BBC Complete Shakespeare: Titus Andronicus

It’s inevitable for a writer as fascinating and diverse as Shakespeare to have a couple of real oddities in their oeuvre, and there probably isn’t any anomaly as bizarre as Titus Andronicus. It’s one of the few of Bill’s plays to receive consistently hostile criticism. Harold Bloom said it couldn’t be taken seriously, and the best imaginable production would be directed by Mel Brooks. T.S. Eliot claimed it was the worst play ever written, suggesting that, perhaps, it was a parody of the revenge tragedies of Christopher Marlowe (Shakespeare’s contemporary). Why such hate? Well, Titus is certainly Shakespeare’s most violently gruesome play. Critic S. Clarke Hulse even calculated the atrocities, coming to this statistic: “14 killings, 6 severed members, 1 rape, 1 live burial, 1 case of insanity, and 1 of cannibalism—-an average of 5.2 atrocities per act, or one for every 97 lines.”

The play chronicles the reciprocations of revenge after Roman conqueror Titus (Trevor Peacock) returns home from the successful wars with the Goths with their queen, Tamora (Eileen Atkins) and her sons in tow. After sacrificing her eldest, even after her tearful pleading, Titus ultimately nominates Saturninus (Brian Protheroe) to be the next emperor. The arrogant Saturninus offers to marry Titus’ daughter, Lavinia (Anna Calder-Marshall), but when Bassianus claims Lavinia for his own since they were betrothed (which act sets Titus against his sons, who are more apt to defend Lavinia), Saturninus marries Tamora. Tamora then contracts her sons, Chiron (Michael Crompton), Demetrius (Neil McCaul), as well as her insidious, warrior moor, Aaron (Hugh Quarshie) to rape Lavinia. They do so, as well as cut off her hands and tongue, which sends Titus into a madness, planning his revenge on those responsible.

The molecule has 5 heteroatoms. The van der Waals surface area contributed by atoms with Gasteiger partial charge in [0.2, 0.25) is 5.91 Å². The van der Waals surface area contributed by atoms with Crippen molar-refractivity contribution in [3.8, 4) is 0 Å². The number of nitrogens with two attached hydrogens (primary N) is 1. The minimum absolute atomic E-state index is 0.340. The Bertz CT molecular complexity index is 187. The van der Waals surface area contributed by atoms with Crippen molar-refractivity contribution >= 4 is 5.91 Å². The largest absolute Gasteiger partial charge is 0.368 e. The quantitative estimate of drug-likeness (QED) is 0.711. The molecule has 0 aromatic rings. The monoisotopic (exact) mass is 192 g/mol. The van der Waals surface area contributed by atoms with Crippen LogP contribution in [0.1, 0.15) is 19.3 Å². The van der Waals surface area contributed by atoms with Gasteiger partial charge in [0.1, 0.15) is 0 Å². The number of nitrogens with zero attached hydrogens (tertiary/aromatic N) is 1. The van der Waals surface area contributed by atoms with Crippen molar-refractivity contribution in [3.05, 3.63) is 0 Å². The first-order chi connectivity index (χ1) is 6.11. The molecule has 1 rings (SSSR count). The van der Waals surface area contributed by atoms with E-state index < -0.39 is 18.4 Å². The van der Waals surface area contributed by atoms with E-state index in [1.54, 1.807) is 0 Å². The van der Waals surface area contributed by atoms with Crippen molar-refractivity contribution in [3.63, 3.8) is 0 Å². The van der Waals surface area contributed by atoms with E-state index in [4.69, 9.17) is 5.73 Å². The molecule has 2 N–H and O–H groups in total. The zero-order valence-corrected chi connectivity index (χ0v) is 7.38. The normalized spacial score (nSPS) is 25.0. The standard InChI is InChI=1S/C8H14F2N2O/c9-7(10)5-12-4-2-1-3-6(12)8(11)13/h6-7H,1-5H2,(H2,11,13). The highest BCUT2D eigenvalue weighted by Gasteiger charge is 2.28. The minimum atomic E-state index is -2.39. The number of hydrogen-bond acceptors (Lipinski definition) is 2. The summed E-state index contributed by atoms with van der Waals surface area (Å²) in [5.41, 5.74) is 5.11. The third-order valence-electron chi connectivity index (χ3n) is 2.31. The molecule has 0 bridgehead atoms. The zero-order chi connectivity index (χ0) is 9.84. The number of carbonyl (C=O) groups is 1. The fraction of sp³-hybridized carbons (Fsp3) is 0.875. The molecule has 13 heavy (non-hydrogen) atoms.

”Why dost thou laugh? it fits not with this hour.” – Marcus Andronicus

When Bloom suggested Mel Brooks for a director of Titus, I can’t help but feel he was on to something. It’s almost impossible to appreciate Titus Andronicus as a legitimate revenge tragedy. It’s so over the top, not just in its violence, but in its ridiculously heightened language that one can’t help but laugh at the absurdity of it all. The characters are likewise so alien and unsympathetic it’s impossible to get involved in their tragedy. So how does one approach the play? I almost feel that the play is brilliant in its ability to dodge easy categorization or one-dimensional perspective. The play CAN work as a classic revenge tragedy, but it works just as well as a metafictional commentary on revenge tragedies, or as a commentary on the absurd nature of revenge in itself.

In that sense, I feel that a production that only plays it straight is doomed from the outset, and the biggest problem behind this production is precisely that it does play it so straight and one-dimensional. Comparisons would be inevitable between this production and Julie Taymor’s superb 1999 adaptation, Titus, with Anthony Hopkins in the lead role. The biggest difference between the two productions (besides Taymor’s bigger budget and cinematic approach) is that Taymor truly got and capitalized on the absurd elements in the play, turning it into a phantasmagoric mish-mash of eras, costumes, and settings. She also played up the lunacies, perfectly echoing the ambiguous tone of the play that never allows us to be sure if it’s knowingly or unknowingly pushing things way too far.